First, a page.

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Reload Thread: Sound Quality: The Sealed/Ported misconception

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    Sound Quality: The Sealed/Ported misconception

    I've been seeing how sealed enclosures is refered to as a SQ enclosure and know that it is very misleading. SQ should be a term to mean how well the sound is reproduced. If you think about it, sealed has many limitations that would not justify it as SQ.

    A sealed box is a permanent suspension counter on a woofer, which basically strongly restricts cone movement. With the highly restricted cone movement, the woofer losses the ability to fully reproduce all the low frequencies well. Example; a humans sound system (our voice) is a ported system. The port is our nose. Start to hum, then plug your nose and hum. You hear and feel the difference. Its much harder to make the sound and its not as loud.

    First off I can respect the fact that some people don't like boom, wave, extended bass (what-ever else its called). Another fact is, its supposed to sound like that. I'm going of hip-hop for this. Example; Warren G's track, "This DJ". It's is a boom-bass heavy track. If you play that in a sealed box, you hear the faint struggling boom and heavy kick drum. Play it, in a vented box and the boom comes out in full force.

    The woofer in a vented box is less restriced by air pressure and the cone can more accuratly, to vibrate the -boom- sound, that your supposed to hear as Warren G produced. I believe in opinions of ones self to be valid, thats why I dis-agree with SQ refering to sealed universaly. If anything, vented is the true SQ enclosure.

    So SQ should not be used to describe enclosure types, only woofer brands themselves.



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    Re: Sound Quality: The Sealed/Ported misconception

    Good claim - I'm pondering if I want a ported instead of a sealed box now...

    But how do you feel about jazz in a ported box compared to live jazz?




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    Re: Sound Quality: The Sealed/Ported misconception

    It's all subjective. And your last statement is too. You can take an all out spl woofer and make it sound quite nice with the right enclosure or make it do 62hz louder then no other and sound like *** for anything else. If anything, it's all math. If you want true SQ you need to determine the type of box needed to most accurately reproduce your desired range of frequencies IE 20-80hz. Bu that is still subjective!

    In my book it boils down to semantics. We needs simple words to describe what we without getting too technical. So we(we as a generalized whole but not all since there are always exceptions) came up with SQ sounding smooth across the entire spectrum. Then SPL was for an all out boom usually set for a desired frequencies. SQL was deemed to be a mix of the two.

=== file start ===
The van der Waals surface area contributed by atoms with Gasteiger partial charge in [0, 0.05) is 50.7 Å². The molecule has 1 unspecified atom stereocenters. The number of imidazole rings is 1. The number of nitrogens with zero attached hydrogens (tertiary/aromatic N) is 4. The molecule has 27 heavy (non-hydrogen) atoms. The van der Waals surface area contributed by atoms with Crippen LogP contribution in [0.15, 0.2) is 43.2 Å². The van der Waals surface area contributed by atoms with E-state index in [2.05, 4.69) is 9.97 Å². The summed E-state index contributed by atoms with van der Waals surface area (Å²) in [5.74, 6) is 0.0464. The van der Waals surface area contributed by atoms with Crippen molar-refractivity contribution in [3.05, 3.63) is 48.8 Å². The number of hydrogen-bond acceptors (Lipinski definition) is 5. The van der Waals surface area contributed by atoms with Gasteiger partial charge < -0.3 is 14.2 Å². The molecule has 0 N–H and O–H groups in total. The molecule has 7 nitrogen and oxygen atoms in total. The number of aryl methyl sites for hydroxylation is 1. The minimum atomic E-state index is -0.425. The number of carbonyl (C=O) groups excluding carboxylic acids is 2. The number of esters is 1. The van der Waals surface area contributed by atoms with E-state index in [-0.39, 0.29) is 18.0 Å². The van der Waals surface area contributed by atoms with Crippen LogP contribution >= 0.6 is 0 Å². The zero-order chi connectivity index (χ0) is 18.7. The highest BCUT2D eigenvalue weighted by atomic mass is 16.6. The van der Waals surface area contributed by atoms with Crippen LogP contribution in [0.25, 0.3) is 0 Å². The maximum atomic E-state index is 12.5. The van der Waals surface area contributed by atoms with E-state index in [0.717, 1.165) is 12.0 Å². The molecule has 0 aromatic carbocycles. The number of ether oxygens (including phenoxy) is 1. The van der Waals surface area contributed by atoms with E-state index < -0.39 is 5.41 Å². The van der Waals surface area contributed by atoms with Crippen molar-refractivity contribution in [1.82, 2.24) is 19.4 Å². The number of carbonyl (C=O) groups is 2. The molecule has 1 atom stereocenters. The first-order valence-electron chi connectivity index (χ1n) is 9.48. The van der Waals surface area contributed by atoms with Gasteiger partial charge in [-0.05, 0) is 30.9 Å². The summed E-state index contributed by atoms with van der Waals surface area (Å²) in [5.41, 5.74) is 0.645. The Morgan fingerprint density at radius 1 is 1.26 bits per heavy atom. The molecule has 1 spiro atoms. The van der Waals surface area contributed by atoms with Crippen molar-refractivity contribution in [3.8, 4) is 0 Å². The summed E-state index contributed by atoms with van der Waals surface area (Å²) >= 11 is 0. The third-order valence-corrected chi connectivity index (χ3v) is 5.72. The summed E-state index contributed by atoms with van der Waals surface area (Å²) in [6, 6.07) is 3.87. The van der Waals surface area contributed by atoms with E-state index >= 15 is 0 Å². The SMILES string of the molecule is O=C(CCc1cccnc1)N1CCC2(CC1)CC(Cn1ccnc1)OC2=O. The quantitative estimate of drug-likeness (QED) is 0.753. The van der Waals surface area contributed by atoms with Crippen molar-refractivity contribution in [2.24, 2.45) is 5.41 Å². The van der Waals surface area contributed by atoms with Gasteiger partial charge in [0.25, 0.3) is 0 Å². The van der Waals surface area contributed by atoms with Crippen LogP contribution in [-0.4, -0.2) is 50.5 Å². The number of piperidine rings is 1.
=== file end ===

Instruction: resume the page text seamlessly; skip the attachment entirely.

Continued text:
I'm sure you know all this but as you might or might not know a sealed box often times is easier to make then say a box tuned to a lower hz 20-35 and a sealed box does meet the requirements for the major consensus on the definition of an SQ setup. It might not be as loud but it doesn't just produce those frequencies softer, it does a lot more.

    Ok, that is my morning rant, tear me down or build me up, whatever just my opinion.




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    Re: Sound Quality: The Sealed/Ported misconception

    Here is the thing, the woofer is going to reproduce the signals the amp sends it. So if the track is a tight bass produced song, thats how it will sound in a ported enclosure (assuming a properly built box a capable sub).

    I have never actually listened to jazz on a true system, I like listening to smooth jazz on the radio with headphones when I'm doing something (Wave 94.7 in Canada). But it will sound the way its supposed to sound in the ported box. I'm just amazed how people think that a tight bass produced track will sound -boomy- in a vented. How can there be boom when the amp isn't telling the woofer to boom.

    Maybe people used flea-market speakers in vented boxes and then just blacklisted ported as boom boxes. I think that people who think vented is boom, actually never heard the particular track in full frequncey before and didn't know the track has boom in it. Do you realize alot of 80's arcade games had serious bass in their tracks, like Double Dragon. Non of us could, because the arcade speakers were basically midranges, so we lost the low frequency effect. Now if someone where to here its track in a vented, they'd think, oh its a boomy vented box. No, its the way the music is supposed to sound, just that you never knew.